In the emergency department the typical approach to chest pain involves ruling out the most dangerous causes: heart attack, pulmonary embolism, thoracic aortic dissection, esophageal rupture, tension pneumothorax and cardiac tamponade. By elimination or confirmation of the most serious causes, a diagnosis of the origin of the pain may be made. Often, no definite cause will be found and reassurance is then provided.
If acute coronary syndrome ("unstable angina") is suspected, many people are admitted briefly for observation, sequential ECGs, and determination of cardiac enzymes over time. On occasion, further tests on follow up may determine the cause. TIMI score performed at time of admission may help stratify risk.
As in all medicine, a careful medical history and physical examination is essential in separating dangerous from trivial causes of disease, and the management of chest pain may be done on specialised units (termed medical assessment units) to concentrate the investigations. A rapid diagnosis can be life-saving and often has to be made without the help of X-rays or blood tests (e.g. aortic dissection). Occasionally, invisible medical signs will direct the diagnosis towards particular causes, such as Levine's sign in cardiac ischemia. Generally, however, additional tests are required to establish the diagnosis.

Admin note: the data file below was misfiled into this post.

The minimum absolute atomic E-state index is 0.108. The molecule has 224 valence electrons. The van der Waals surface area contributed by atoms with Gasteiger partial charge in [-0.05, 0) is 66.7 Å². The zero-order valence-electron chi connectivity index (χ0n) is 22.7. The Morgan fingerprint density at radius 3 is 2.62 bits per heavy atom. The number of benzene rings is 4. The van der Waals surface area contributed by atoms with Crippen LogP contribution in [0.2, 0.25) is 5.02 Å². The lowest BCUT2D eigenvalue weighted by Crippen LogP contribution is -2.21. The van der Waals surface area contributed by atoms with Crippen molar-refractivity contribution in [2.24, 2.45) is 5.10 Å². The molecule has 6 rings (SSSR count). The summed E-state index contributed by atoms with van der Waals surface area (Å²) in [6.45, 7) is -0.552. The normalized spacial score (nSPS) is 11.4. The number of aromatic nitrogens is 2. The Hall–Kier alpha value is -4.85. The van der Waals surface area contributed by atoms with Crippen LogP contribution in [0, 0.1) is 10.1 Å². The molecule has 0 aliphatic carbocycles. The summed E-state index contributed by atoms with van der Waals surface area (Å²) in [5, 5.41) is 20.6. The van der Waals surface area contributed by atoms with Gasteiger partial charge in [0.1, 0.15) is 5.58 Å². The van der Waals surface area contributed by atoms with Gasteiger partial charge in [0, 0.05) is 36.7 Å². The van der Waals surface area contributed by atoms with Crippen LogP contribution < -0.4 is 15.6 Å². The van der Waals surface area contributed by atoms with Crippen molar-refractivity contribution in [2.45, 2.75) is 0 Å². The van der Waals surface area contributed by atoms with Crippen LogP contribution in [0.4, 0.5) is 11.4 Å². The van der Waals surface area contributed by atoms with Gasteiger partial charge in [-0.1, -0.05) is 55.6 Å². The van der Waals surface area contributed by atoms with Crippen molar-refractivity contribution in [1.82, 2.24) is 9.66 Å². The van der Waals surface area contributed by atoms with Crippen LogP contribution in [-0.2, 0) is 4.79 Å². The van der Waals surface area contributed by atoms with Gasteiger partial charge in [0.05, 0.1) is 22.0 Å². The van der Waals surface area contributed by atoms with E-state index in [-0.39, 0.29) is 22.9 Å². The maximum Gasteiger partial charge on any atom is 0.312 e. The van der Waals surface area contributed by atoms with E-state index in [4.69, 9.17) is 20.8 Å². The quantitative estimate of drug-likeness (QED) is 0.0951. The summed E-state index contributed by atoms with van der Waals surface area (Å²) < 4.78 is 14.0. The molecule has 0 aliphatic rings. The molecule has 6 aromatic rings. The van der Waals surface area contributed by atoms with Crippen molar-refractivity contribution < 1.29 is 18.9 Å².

Knowing a patient's risk factors can be extremely useful in ruling in or ruling out serious causes of chest pain. For example, heart attack and thoracic aortic dissection are very rare in healthy individuals under 30 years of age, but significantly more common in individuals with significant risk factors, such as older age, smoking, hypertension, currently smoking, diabetes, history of coronary artery disease, stroke, or past heart attack. A focus on recent health changes, family history (premature atherosclerosis, cholesterol disorders), heart attack at early age, tobacco smoking, diabetes and other risk factors is often useful in determining a patient's individual risk.
Features of the pain suggestive of cardiac ischaemia are describing the pain as heaviness; radiation of the pain to the neck, jaw or left arm; sweating; nausea; palpitations; the pain being felt upon exertion; dizziness; shortness of breath; and a "sense of impending doom."
On the basis of the above, a number of tests may be ordered:
- X-rays of the chest and/or abdomen (CT scanning may be better but is often not available). Routine X-rays and CT may however not be needed.
- An electrocardiogram (ECG)
- V/Q scintigraphy or CT pulmonary angiogram(when a pulmonary embolism is suspected)
- Blood tests:
- Complete blood count
- Electrolytes and renal function (creatinine)
- Liver enzymes
- Creatine kinase (and CK-MB fraction in many hospitals)
- Troponin I or T (to indicate myocardial damage)
- D-dimer (when suspicion for pulmonary embolism is present but low)
- serum lipase to exclude acute pancreatitis
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